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IBM Hooks Up Rural Area for Broadband, Ham Radio Leery

by November 12, 2008
Getting broadband to a home not very near you

Getting broadband to a home not very near you

One of the big impediments to serious implementation of downloadable HD content has always been broadband availability. Most of the pundits against streaming media use this as their primary criterion. IBM has taken up the mantel of "broadband over power lines" that has been tried many times in the past and failed. This could be the solution to getting broadband to people that not only don't have access, but live in areas where the big broadband providers will not spend the money to build the infrastructure because of the lack of population density.

In the past, technical problems and opposition from Ham radio operators has stopped broadband over power lines. The technology is such that it just doesn't compete (speed-wise) with your cable or DSL providers. This pretty much eliminates its viability in larger areas. But in rural areas where the options are much more limited, broadband over power lines may give customers unparalleled access.

Ham radio operators have complained (and even sued the FCC) over interference from this broadband solution. The new technology developed in recent years allows the devices (placed ever 1/2 mile on the power lines) to be controlled remotely and told to switch frequencies when they meet interference. The end user simply plugs a modem into their outlet. You can bet that the Ham radio lobby will be keeping a close watch on this technology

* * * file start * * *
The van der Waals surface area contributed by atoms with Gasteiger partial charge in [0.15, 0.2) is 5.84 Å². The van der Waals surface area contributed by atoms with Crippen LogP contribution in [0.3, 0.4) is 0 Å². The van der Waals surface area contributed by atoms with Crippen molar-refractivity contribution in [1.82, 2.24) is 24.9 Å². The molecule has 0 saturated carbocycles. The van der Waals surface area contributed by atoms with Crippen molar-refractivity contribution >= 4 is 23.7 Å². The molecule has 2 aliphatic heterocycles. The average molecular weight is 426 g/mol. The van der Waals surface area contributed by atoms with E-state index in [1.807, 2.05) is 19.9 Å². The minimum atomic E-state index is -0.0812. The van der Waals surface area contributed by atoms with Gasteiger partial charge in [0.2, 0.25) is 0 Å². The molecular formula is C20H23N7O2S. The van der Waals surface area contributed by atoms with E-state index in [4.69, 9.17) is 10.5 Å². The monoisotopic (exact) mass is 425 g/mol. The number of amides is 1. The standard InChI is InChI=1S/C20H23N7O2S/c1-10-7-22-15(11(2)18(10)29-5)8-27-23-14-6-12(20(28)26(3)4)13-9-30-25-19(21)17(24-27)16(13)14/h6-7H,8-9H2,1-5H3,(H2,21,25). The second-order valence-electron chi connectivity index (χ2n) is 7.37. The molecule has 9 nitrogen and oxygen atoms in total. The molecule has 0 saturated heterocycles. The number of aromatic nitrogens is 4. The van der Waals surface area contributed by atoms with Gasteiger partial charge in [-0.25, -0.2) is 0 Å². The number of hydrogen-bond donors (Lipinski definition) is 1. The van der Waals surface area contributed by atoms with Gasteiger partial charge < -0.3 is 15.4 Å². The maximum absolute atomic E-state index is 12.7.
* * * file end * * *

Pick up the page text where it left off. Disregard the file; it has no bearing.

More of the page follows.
IBM's solution involves a $9.6 million deal with IBEC (International Broadband Electric Communications Inc.). IBM will provide and install the technology while IBEC run the broadband service, provide the necessary equipment (to the user), and sell the service. The service could reach 340,000 homes in Alabama, Indiana, Maryland, Pennsylvania, Texas, Virginia, and Wisconsin. Reportedly, about 86% of these have no access to cable or DSL.

The basic service will start at $29.95 per month with faster speeds at higher cost. No word on the speeds or maximum speed of the technology. Putting the network in place could cost as much as $70 million and take 2 years.

Sources: AP, TG Daily

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As Associate Editor at Audioholics, Tom promises to the best of his ability to give each review the same amount of attention, consideration, and thoughtfulness as possible and keep his writings free from undue bias and preconceptions. Any indication, either internally or from another, that bias has entered into his review will be immediately investigated. Substantiation of mistakes or bias will be immediately corrected regardless of personal stake, feelings, or ego.

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